Indigenous U of M professor Laara Fitznor expressed concern with the U of M’s Traditional Territories Acknowledgement during a lecture Oct. 4.
Fitznor, an associate professor at the U of M’s Faculty of Education, has been teaching Aboriginal and Indigenous education at the university since 2003.
She said that within that time, she has had to consider her own position in academia with regard to the U of M Traditional Territories Acknowledgement.
“I’m happy that the land acknowledgment was done,” said Fitznor during the lecture.
“That’s why I should bring to your attention that the [Canadian Association of University Teachers] has been working long and hard with Indigenous scholars to start putting forward recognition and wording that recognizes territorial acknowledgment, something that Indigenous peoples have always done.”
The acknowledgment is read at school events and is meant to show the university’s commitment to creating a supportive learning environment for Indigenous people, while recognizing the harm caused to Indigenous people by settlers in the past.
In an interview, Fitznor reiterated that while she supported the usage of the Traditional Territories Acknowledgement, it is not without issues.
“We’re at the era where the recognition of those past wrongs is happening, and that we’re going to try to reshape those institutions in some form,” said Fitznor.
“Those acknowledgments of the land is one way but that’s just words.”
The hour-long lecture was titled Indigenous Education and Understanding our “Positionalities” for Bridging “our Worlds” for Reconciliatory Efforts.
This is the second lecture in the U of M’s Indigenous Scholars Speaker Series.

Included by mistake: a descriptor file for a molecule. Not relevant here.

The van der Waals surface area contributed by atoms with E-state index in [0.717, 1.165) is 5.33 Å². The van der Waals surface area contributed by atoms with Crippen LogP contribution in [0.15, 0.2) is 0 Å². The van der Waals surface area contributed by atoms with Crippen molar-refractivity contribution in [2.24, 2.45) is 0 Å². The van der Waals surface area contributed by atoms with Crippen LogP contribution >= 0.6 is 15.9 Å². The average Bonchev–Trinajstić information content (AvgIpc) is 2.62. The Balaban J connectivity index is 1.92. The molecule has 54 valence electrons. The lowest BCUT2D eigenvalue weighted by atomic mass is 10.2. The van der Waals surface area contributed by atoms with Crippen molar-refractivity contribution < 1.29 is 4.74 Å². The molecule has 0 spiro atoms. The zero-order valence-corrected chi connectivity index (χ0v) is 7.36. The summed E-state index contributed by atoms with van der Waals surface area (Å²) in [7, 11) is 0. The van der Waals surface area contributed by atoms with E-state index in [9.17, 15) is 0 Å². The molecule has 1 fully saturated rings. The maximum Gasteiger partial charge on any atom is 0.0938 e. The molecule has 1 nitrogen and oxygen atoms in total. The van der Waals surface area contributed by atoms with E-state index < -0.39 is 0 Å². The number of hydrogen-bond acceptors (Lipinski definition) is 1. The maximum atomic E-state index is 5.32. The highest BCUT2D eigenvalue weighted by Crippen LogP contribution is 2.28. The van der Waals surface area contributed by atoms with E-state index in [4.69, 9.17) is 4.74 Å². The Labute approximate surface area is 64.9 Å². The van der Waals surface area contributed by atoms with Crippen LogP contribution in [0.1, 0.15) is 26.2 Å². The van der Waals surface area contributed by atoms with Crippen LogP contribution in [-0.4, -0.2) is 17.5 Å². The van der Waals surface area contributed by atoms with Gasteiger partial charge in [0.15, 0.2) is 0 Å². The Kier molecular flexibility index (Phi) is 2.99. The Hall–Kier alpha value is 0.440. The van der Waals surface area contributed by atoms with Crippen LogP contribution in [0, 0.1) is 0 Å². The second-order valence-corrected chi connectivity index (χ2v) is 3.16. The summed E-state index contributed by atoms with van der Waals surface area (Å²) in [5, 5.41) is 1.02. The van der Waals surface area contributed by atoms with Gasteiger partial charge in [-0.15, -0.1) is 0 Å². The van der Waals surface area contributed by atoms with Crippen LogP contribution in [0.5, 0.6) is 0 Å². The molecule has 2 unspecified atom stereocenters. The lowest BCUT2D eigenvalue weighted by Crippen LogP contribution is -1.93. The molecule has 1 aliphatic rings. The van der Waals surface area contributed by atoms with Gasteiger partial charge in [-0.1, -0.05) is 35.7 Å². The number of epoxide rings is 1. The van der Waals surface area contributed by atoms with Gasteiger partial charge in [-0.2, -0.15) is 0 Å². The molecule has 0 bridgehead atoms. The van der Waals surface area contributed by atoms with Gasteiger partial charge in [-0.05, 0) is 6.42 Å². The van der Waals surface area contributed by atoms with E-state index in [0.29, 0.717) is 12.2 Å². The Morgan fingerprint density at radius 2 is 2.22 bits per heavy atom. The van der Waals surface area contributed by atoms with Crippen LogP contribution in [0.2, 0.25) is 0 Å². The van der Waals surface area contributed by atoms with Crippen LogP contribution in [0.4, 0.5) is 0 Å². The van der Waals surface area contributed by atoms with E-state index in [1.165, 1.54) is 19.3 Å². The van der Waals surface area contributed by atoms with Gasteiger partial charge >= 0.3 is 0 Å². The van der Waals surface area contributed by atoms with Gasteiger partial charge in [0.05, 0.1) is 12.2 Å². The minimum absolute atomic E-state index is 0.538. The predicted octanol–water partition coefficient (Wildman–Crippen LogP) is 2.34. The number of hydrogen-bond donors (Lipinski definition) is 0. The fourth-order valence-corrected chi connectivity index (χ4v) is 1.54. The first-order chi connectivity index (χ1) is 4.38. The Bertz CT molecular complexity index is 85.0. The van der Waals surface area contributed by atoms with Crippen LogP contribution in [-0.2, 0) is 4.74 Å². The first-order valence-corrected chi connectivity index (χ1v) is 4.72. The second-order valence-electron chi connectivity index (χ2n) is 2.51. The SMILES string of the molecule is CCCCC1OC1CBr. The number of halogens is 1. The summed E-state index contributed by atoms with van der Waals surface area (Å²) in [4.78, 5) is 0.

Both lectures have raised concerns about the university’s approach to reconciliation efforts. On Sept. 20, Barry Lavallee hosted a lecture in which he called for U of M president David Barnard to step down.
Fitznor also spoke about the need to understand ourselves within the multiple contexts we each inhabit such as race, class and gender.
The talk explored how reconciliatory efforts require us to see different perspectives, both of others and ourselves.
Fitznor delved into her own life for examples.
She explained how her multiple names — her legal name, her Cree name and a name given to her by Anishinaabe elders — show an example of her place in multiple different worlds, and how her heritage has encouraged her to consider her own positions in relation to issues facing Indigenous people.
Fitznor said her position as an educator at the U of M was part of why she was critical of the acknowledgment’s wording.
“When I read it, I said ‘This is not me’ because they’re saying ‘I’m sorry’ to you, and I’m reading it — do I say ‘I’m sorry’ to myself?” said Fitznor.
“If you read it, you know, ‘We admit to all the wrongs that were done,’ well, I don’t admit to all the wrongs that were done to myself.”